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By NATURA Magazine.
Bone health goes into a decline after the age of 20, thus increasing the risk of osteoporosis later in life. How can TCM help?
Our skeleton is constantly losing old bones and forming new ones throughout our lifetime. During the childhood to teenage years, for example, new bone is formed faster than old bone is lost. However, what happens when you start to lose more bone than you can form? That’s when a condition known as ‘osteoporosis’ occurs.
Osteoporosis is nicknamed the ‘Silent Epidemic’ because, in the early stages of the condition, it’s difficult to tell that anything is amiss. This is due to the fact that, even though weakened bones are more prone to fractures, it tends not to show any telltale signs for a very long time. Certain people with osteoporosis may suffer from spinal compression fractures, resulting in loss of height with a stooped back known as a ‘dowager’s hump.’
For others, fractures occur more easily. As agonising as it may be, some people dismiss a broken bone as a broken bone with no cause for alarm. However, individuals who sustain fractures have a higher risk of dying from causes such as pneumonia and urinary tract infection in the five years after the fracture compared to non-fracture cases, according to a recent study by the NUS Saw Swee Hock School of Public Health.
Associate Professor Gerald Koh, who led the study, explains, “When you’re not so mobile, you tend to retain urine, which then provides opportunity for bacteria to multiply exponentially and increases the risk of urinary tract infection.” He adds that other patients who are lying immobile for a long time because they’re waiting for their wound to heal may develop other complications, such as chest infections.
Some people can withstand a more rapid loss than others. Over the last 30 years in Singapore, cases of hip fractures have increased five times in women aged 50 and above but just 1.5 times in men of the same age group, according to the Health Promotion Board.
What explains the drastic difference between the genders? The answer, according to experts, is menopause.
Before menopause, the female body uses oestrogen to protect the bones. Within five to seven years after menopause, oestrogen production will fall drastically, leading to bone loss in women of up to 20% and, as a result, an increase in the risk of fractures. But Men should not take osteoporosis lightly, either. Habits such as excessive alcohol intake, smoking or extreme thinness can decrease the level of such hormones in the body, resulting in bone loss.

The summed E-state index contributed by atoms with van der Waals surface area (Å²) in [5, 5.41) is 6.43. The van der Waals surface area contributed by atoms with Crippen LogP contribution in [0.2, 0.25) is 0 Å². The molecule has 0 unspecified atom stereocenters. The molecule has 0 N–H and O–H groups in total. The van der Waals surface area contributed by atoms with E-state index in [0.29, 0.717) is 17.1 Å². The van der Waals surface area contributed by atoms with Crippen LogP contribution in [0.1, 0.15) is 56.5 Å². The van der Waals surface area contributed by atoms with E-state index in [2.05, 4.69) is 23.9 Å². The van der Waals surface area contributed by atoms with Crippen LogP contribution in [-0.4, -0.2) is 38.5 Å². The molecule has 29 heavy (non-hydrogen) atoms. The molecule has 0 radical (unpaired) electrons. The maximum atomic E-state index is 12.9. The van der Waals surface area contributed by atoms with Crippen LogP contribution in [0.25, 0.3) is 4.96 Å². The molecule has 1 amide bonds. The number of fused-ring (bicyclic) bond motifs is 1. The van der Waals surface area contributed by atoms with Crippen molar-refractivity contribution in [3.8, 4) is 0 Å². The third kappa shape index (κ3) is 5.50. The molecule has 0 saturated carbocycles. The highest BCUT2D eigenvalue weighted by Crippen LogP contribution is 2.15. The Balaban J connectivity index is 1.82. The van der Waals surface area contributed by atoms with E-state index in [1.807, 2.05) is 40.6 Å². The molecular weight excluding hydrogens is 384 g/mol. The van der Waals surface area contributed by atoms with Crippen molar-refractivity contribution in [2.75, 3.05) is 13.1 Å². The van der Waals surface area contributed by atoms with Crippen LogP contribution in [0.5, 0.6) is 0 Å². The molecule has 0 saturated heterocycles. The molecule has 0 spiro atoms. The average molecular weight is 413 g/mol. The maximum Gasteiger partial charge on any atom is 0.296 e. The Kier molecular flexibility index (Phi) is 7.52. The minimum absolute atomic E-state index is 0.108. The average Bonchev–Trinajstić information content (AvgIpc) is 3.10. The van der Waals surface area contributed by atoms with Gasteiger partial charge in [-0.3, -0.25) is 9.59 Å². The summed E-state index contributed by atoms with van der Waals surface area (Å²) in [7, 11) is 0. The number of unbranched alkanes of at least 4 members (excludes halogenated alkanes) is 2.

Physician Lin Jiayi, a traditional Chinese medicine (TCM) expert from the Eu Yan Sang clinic at Plaza Singapura, reveals that people who are already suffering from diseases such as diabetes, kidney problems, chronic enteritis and hyperthyroidism are also more prone to osteoporosis.
Prevention is better than cure, and nowhere else does this ring truer than with osteoporosis.
According to the Mayo Clinic, men and women between the ages of 18 and 50 need about 1,000mg of calcium a day. This daily amount increases to 1,200mg when women hit menopause and when men turn 70. The clinic also highly recommends Vitamin D, which promotes calcium absorption. Although exercising helps by making your bones ‘hungry’ for calcium and facilitates better absorption, note that not all physical activities are good for people with weakened bones. Physician Lin suggests activities such as taiji, slow walking, jogging and even dancing.
As for treatments, the focus should be on medication and acupuncture, recommends Physician Lin. According to TCM principles, people with weakened bones can be helped by boosting their blood circulation and kidney function. Not only will this strengthen the bones and improve calcium absorption by regulating the marrow, muscles and blood, it will even go a step further by improving the flow of qi throughout the entire body.
Photo courtesy of Thinkstock. This article first appeared in NATURA magazine issue No.9.
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